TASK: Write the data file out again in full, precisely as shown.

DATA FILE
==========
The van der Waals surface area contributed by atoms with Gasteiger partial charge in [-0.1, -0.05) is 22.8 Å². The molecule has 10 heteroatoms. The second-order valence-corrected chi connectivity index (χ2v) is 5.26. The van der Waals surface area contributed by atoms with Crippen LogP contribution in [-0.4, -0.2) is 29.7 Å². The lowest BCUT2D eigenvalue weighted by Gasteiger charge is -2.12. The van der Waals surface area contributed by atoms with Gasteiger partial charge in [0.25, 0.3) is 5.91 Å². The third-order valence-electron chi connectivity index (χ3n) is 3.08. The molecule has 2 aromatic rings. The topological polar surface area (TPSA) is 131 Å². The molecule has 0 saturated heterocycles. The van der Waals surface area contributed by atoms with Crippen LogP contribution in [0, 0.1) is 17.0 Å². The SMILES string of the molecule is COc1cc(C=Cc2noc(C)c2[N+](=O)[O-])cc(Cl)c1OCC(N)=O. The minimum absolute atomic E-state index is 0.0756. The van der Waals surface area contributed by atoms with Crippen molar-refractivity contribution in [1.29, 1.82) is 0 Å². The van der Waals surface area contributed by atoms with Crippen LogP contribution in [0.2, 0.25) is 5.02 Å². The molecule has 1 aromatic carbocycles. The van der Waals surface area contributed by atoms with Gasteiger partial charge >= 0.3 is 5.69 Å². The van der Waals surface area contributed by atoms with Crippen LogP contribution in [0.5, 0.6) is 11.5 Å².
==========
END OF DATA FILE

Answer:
The van der Waals surface area contributed by atoms with Gasteiger partial charge in [-0.1, -0.05) is 22.8 Å². The molecule has 10 heteroatoms. The second-order valence-corrected chi connectivity index (χ2v) is 5.26. The van der Waals surface area contributed by atoms with Crippen LogP contribution in [-0.4, -0.2) is 29.7 Å². The lowest BCUT2D eigenvalue weighted by Gasteiger charge is -2.12. The van der Waals surface area contributed by atoms with Gasteiger partial charge in [0.25, 0.3) is 5.91 Å². The third-order valence-electron chi connectivity index (χ3n) is 3.08. The molecule has 2 aromatic rings. The topological polar surface area (TPSA) is 131 Å². The molecule has 0 saturated heterocycles. The van der Waals surface area contributed by atoms with Crippen LogP contribution in [0, 0.1) is 17.0 Å². The SMILES string of the molecule is COc1cc(C=Cc2noc(C)c2[N+](=O)[O-])cc(Cl)c1OCC(N)=O. The minimum absolute atomic E-state index is 0.0756. The van der Waals surface area contributed by atoms with Crippen molar-refractivity contribution in [1.29, 1.82) is 0 Å². The van der Waals surface area contributed by atoms with Crippen LogP contribution in [0.2, 0.25) is 5.02 Å². The molecule has 1 aromatic carbocycles. The van der Waals surface area contributed by atoms with Gasteiger partial charge >= 0.3 is 5.69 Å². The van der Waals surface area contributed by atoms with Crippen LogP contribution in [0.5, 0.6) is 11.5 Å².